Conflicting Forces, By Laurence Sterne, No Body, But He Who Has Felt It

2678 Words Apr 23rd, 2016 11 Pages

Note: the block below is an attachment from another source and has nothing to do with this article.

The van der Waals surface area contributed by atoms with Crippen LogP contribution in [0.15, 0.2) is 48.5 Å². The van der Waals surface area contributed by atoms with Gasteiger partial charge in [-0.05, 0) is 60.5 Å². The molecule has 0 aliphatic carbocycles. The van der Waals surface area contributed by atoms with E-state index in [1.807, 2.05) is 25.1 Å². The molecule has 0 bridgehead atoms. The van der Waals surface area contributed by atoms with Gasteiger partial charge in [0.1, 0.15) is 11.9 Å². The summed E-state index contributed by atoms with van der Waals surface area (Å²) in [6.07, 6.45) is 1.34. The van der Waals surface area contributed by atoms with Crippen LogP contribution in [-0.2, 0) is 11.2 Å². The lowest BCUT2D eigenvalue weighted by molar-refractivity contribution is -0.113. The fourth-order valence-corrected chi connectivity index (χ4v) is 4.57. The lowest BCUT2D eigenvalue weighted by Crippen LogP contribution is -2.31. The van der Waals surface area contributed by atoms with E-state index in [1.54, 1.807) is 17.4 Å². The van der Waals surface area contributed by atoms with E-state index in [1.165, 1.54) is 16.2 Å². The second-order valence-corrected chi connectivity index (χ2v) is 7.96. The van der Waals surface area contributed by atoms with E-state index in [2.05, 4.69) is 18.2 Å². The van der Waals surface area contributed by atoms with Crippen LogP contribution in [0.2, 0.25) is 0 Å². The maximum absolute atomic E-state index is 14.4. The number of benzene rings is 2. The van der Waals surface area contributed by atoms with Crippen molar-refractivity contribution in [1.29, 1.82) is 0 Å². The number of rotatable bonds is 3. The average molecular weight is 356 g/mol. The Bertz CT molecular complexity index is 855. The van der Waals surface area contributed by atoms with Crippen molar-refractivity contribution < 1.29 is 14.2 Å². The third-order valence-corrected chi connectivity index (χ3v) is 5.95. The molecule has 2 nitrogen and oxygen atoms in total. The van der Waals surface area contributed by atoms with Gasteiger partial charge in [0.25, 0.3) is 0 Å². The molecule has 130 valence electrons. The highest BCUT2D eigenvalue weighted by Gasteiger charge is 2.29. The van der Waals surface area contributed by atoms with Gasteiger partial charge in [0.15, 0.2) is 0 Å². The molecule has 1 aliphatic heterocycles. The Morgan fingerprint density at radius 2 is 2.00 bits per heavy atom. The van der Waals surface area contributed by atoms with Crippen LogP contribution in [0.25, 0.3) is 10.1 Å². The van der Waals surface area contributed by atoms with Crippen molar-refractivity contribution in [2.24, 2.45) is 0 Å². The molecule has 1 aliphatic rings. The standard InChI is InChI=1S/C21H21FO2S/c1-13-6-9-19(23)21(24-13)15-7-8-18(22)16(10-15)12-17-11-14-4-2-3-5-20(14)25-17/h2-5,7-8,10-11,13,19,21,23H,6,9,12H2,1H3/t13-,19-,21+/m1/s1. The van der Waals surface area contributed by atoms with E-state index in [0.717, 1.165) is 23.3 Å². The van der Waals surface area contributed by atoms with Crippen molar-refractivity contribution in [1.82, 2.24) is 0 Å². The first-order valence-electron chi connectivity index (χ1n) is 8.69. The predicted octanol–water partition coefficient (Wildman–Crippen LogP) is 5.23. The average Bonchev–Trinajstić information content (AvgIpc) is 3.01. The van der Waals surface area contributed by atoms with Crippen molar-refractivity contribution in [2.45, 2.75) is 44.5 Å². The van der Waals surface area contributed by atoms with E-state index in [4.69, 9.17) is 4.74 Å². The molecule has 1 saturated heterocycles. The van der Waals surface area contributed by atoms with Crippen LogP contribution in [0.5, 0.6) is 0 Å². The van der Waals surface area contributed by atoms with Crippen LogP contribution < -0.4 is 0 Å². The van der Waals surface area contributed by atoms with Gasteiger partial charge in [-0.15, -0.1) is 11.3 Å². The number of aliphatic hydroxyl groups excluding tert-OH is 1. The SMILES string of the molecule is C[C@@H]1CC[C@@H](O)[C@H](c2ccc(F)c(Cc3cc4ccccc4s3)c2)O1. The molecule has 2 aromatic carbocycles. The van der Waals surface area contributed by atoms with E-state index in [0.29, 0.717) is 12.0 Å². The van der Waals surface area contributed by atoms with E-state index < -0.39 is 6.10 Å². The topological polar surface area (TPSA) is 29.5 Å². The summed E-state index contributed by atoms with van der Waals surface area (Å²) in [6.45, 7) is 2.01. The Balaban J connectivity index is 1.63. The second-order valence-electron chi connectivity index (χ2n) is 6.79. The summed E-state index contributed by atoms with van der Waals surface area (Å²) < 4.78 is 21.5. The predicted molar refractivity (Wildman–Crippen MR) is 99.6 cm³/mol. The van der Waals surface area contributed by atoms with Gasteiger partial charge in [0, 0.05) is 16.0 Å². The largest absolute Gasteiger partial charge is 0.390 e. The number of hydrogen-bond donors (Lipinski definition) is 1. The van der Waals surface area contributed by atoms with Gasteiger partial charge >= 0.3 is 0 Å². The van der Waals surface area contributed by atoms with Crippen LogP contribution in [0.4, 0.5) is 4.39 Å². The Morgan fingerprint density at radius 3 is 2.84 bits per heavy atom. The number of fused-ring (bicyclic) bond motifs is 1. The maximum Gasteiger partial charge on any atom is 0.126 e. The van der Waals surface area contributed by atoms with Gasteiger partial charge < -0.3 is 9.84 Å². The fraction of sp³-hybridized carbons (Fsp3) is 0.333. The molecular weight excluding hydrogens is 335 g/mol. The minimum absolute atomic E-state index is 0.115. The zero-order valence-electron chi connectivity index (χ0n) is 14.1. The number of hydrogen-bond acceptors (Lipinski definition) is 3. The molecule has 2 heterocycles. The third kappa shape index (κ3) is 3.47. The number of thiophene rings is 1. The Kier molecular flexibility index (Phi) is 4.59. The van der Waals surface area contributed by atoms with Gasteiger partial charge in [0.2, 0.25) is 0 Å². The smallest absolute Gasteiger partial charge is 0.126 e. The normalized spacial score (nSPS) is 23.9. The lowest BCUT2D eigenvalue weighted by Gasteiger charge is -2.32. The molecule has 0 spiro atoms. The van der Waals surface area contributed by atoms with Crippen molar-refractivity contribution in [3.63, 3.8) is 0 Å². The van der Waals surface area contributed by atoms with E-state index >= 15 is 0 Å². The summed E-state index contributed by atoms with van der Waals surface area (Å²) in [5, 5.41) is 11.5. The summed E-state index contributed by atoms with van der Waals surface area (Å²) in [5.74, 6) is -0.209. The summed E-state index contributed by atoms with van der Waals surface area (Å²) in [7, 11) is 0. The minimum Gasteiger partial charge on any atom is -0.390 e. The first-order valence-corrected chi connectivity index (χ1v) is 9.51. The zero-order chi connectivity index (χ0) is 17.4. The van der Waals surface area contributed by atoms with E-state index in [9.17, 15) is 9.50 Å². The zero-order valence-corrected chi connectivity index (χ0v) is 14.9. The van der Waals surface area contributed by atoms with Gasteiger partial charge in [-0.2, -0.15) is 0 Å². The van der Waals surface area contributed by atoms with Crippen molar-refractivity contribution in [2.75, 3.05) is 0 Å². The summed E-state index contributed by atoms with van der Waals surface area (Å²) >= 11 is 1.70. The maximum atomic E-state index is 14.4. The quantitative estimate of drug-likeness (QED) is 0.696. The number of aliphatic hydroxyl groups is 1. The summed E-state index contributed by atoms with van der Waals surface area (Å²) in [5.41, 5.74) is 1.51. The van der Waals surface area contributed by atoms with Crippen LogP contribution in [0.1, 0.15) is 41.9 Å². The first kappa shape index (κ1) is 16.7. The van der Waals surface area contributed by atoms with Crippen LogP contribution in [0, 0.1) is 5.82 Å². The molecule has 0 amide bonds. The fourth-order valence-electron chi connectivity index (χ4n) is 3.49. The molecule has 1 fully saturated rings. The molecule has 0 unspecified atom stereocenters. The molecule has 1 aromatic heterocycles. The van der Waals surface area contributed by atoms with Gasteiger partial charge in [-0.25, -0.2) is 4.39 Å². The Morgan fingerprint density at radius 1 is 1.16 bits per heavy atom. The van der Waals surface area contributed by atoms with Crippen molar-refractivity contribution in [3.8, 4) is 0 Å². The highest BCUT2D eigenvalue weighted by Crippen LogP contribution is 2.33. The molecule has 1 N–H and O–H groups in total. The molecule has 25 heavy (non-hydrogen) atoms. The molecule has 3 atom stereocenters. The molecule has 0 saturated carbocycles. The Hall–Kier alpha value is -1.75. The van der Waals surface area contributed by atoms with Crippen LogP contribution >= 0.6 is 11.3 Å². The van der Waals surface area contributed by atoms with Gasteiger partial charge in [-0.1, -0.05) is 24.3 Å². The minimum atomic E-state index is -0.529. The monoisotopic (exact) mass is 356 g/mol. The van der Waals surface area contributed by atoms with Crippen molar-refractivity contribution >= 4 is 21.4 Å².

Conflicting Forces Conflicting forces, in definition, are a struggle or clash between two or more opposing forces. On the topic of conflicting forces, Laurence Sterne wrote, “No body, but he who has felt it, can conceive what a plaguing thing it is to have a man’s mind torn asunder by two projects of equal strength, both obstinately pulling in a contrary direction at the same time.” Mr. Sterne is explaining how a person can be easily broken apart by these conflicting forces. The two voices in one’s head are constantly at war, leaving their host lost and stuck in between two sides. The person’s brain is torn apart, piece by piece, until he is left insane. The opposing forces trap him in fetters, leaving the person to only think of his predicament. These conflicting forces are normally derived when their host has something to hide. An action so terrible, the person has to keep his wrong doing a secret. The person then questions what he is required to do. Each voice in his head offers an idea to cleanse his mind, but each suggestion comes with a price. Each equally as good, and equally as bad. The host is left to just keep his pain to himself, living a miserable life. He is slowly dying with each day he lives under this curse. After committing adultery, Arthur Dimmesdale is forced to live with these opposing forces in his head. Although Nathaniel Hawthorne first portrays Arthur Dimmesdale as a man of God in The Scarlet Letter, Dimmesdale is later stuck with conflicting…

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